The avoidant choose isolation. And whereas the socially anxious will admit something is wrong, those with an avoidant personality resign themselves to their fate. If anyone draws attention to their dysfunctional life, they shrug and reply “this is just who I am, and there’s nothing I can do about it.” Indeed, some derive a strange pleasure from their avoidance. Often, they become addicted to fresh starts and feel elated when they cut someone out of their life and move on.

Unsurprisingly, they hate to be criticised. Any form of criticism or rejection deeply hurts them, re-inforcing their sense of inadequacy. In particular, they avoid anyone they know to be observant and judgemental. And when they are criticised, their reaction can be extreme.

Avoidant traits vary, but in general such people avoid eye contact, avoid speaking up in meetings, and avoid anything that involves new people. They also maintain a hyper-vigilance, on the lookout for any insult or put down. And they miss nothing. Avoiders have usually had a lifetime to perfect this.

The Role of Shame in Avoidance

People whose lives are characterized by avoidance often feel a great deal of shame. Looked at rationally, this makes sense. If you are ashamed of something, you keep it hidden. For example, you lose your money and have to move to a run-down apartment with a leaky roof. From now on you make excuses when people offer to drop by because the apartment fills you with shame. In the case of an avoidant personality, the individual is ashamed of their self. They associate intimacy with shame. Intimacy is a threat, and so they hold everyone at a distance.

This is why avoidant or anxious people tend to skim the surface in social situations. They go through the motions, smiling, shaking hands, discussing the weather, etc., like a robot or automaton. Some become masters at hiding their discomfort and do a great impression of a confident and assertive individual. But you soon find that you can get no closer. No matter how well you get along, the relationship never moves beyond the polite, superficial stage. In such cases, the individual may feel such intense shame that they do not want you to see them as they really are. So you never know the real person, only a mask or false self.

In other cases the individual has relatively healthy self-esteem but still avoids because he sees people as a threat. The avoidant personality is closely related to the paranoid, so this is hardly surprising. Others are considered dangerous, malignant and spiteful. If they can hurt you they will, so best keep your distance. Put another way, they do not avoid because they are ashamed but because they fear being shamed. They fear humiliation and embarrassment. Rejection, for example, doesn’t hurt because it leaves them isolated and alone; it hurts because it humiliates and shames them. Such people may have had avoidant, misanthropic parents, or been exposed to bullying and cruelty at an early age – or both.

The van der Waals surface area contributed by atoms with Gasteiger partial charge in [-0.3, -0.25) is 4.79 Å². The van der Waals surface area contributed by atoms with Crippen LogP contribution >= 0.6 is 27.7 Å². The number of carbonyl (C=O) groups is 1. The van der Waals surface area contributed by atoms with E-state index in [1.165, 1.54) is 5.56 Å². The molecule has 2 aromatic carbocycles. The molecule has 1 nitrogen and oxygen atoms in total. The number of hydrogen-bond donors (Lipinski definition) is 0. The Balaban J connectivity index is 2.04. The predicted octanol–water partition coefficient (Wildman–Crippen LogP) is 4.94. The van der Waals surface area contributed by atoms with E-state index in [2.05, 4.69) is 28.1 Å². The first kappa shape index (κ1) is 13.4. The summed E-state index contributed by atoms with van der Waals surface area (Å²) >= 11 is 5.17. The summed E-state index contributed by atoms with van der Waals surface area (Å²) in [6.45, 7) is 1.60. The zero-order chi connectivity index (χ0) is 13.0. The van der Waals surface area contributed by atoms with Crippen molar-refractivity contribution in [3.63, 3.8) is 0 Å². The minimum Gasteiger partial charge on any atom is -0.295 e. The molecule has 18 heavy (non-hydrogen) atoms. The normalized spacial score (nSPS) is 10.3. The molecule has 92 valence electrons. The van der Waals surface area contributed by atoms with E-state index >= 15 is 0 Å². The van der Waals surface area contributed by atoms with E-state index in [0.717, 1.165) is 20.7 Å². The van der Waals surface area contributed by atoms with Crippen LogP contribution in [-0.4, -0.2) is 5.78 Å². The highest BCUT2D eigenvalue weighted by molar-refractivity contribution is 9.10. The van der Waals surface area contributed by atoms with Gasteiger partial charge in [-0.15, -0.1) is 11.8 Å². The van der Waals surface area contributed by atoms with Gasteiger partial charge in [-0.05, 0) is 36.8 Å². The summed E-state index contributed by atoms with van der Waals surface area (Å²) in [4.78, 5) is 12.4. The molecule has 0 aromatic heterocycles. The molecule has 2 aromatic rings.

Then again, someone need not believe others will try to hurt them. They may simply have an extreme and unnatural sensitivity. The slight awkwardness and discomfort most people feel in social situations can be taken to an extreme. Indeed, some feel that way all the time. Again, the reasons vary. Some are never properly socialized. They grow up in a small or isolated community, with misanthropic parents and no extended family or siblings. Or they are profoundly introverted and happiest with books and movies.

Unfortunately, other people are unpredictable, and those never fully socialized cannot cope with the odd or unexpected. To such people, socializing is a minefield. They are comfortable with routine, but someone odd, abrupt or eccentric frightens them; they may do or say something that exposes them and leaves them open to shame. Take work, for example. They are comfortable so long as they are going through the motions of their job role. In other words, they play the part of waiter, or cheerful cab driver, etc. Once forced out of that role, however, they feel vulnerable and exposed. Everyone has met the work colleague who seems confident and efficient in their job but disappears during the coffee break, or never comes to the Christmas party.

Living with shame-based avoidance is tough. Such people experience a great deal of tension, anxiety and fear. And they are far more likely to wind up lonely and isolated. The key, as so often in life, is to recognize that something is wrong, understand the problem, and then take swift and decisive action.